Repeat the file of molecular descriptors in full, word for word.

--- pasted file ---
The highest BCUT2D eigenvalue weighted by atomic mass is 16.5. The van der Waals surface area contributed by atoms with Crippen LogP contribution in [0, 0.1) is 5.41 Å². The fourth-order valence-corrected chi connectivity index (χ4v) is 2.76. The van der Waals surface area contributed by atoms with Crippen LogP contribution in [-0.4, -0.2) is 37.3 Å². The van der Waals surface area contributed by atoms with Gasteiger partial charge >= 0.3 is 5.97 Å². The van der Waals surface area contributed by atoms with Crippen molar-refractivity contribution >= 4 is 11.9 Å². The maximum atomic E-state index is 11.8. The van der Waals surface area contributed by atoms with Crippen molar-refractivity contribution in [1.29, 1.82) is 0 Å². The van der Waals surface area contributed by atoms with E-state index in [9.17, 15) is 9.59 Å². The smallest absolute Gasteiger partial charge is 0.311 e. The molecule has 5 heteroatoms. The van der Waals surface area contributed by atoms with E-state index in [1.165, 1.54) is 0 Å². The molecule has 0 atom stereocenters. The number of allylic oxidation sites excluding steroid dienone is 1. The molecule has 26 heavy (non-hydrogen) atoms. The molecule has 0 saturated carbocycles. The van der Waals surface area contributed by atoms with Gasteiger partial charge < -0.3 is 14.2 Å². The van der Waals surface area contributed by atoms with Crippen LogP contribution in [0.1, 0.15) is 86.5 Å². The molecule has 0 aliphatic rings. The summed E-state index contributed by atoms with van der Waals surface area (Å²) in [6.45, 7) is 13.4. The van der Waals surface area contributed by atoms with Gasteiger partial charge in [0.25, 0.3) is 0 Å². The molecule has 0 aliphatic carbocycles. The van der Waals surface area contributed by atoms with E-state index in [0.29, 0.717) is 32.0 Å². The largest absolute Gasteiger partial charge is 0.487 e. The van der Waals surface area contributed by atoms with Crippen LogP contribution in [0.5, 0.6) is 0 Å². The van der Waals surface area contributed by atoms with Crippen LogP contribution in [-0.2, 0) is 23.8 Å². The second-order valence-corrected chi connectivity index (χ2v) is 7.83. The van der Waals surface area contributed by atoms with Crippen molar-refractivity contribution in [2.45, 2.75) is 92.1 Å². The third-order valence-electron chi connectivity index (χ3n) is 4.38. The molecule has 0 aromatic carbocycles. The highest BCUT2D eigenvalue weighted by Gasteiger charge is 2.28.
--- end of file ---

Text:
The highest BCUT2D eigenvalue weighted by atomic mass is 16.5. The van der Waals surface area contributed by atoms with Crippen LogP contribution in [0, 0.1) is 5.41 Å². The fourth-order valence-corrected chi connectivity index (χ4v) is 2.76. The van der Waals surface area contributed by atoms with Crippen LogP contribution in [-0.4, -0.2) is 37.3 Å². The van der Waals surface area contributed by atoms with Gasteiger partial charge >= 0.3 is 5.97 Å². The van der Waals surface area contributed by atoms with Crippen molar-refractivity contribution >= 4 is 11.9 Å². The maximum atomic E-state index is 11.8. The van der Waals surface area contributed by atoms with Crippen molar-refractivity contribution in [1.29, 1.82) is 0 Å². The van der Waals surface area contributed by atoms with E-state index in [9.17, 15) is 9.59 Å². The smallest absolute Gasteiger partial charge is 0.311 e. The molecule has 5 heteroatoms. The van der Waals surface area contributed by atoms with E-state index in [1.165, 1.54) is 0 Å². The molecule has 0 atom stereocenters. The number of allylic oxidation sites excluding steroid dienone is 1. The molecule has 26 heavy (non-hydrogen) atoms. The molecule has 0 saturated carbocycles. The van der Waals surface area contributed by atoms with Gasteiger partial charge < -0.3 is 14.2 Å². The van der Waals surface area contributed by atoms with Crippen LogP contribution in [0.1, 0.15) is 86.5 Å². The molecule has 0 aliphatic rings. The summed E-state index contributed by atoms with van der Waals surface area (Å²) in [6.45, 7) is 13.4. The van der Waals surface area contributed by atoms with Gasteiger partial charge in [0.25, 0.3) is 0 Å². The molecule has 0 aliphatic carbocycles. The van der Waals surface area contributed by atoms with E-state index in [0.29, 0.717) is 32.0 Å². The largest absolute Gasteiger partial charge is 0.487 e. The van der Waals surface area contributed by atoms with Crippen LogP contribution in [0.5, 0.6) is 0 Å². The van der Waals surface area contributed by atoms with Crippen LogP contribution in [-0.2, 0) is 23.8 Å². The second-order valence-corrected chi connectivity index (χ2v) is 7.83. The van der Waals surface area contributed by atoms with Crippen molar-refractivity contribution in [2.45, 2.75) is 92.1 Å². The third-order valence-electron chi connectivity index (χ3n) is 4.38. The molecule has 0 aromatic carbocycles. The highest BCUT2D eigenvalue weighted by Gasteiger charge is 2.28.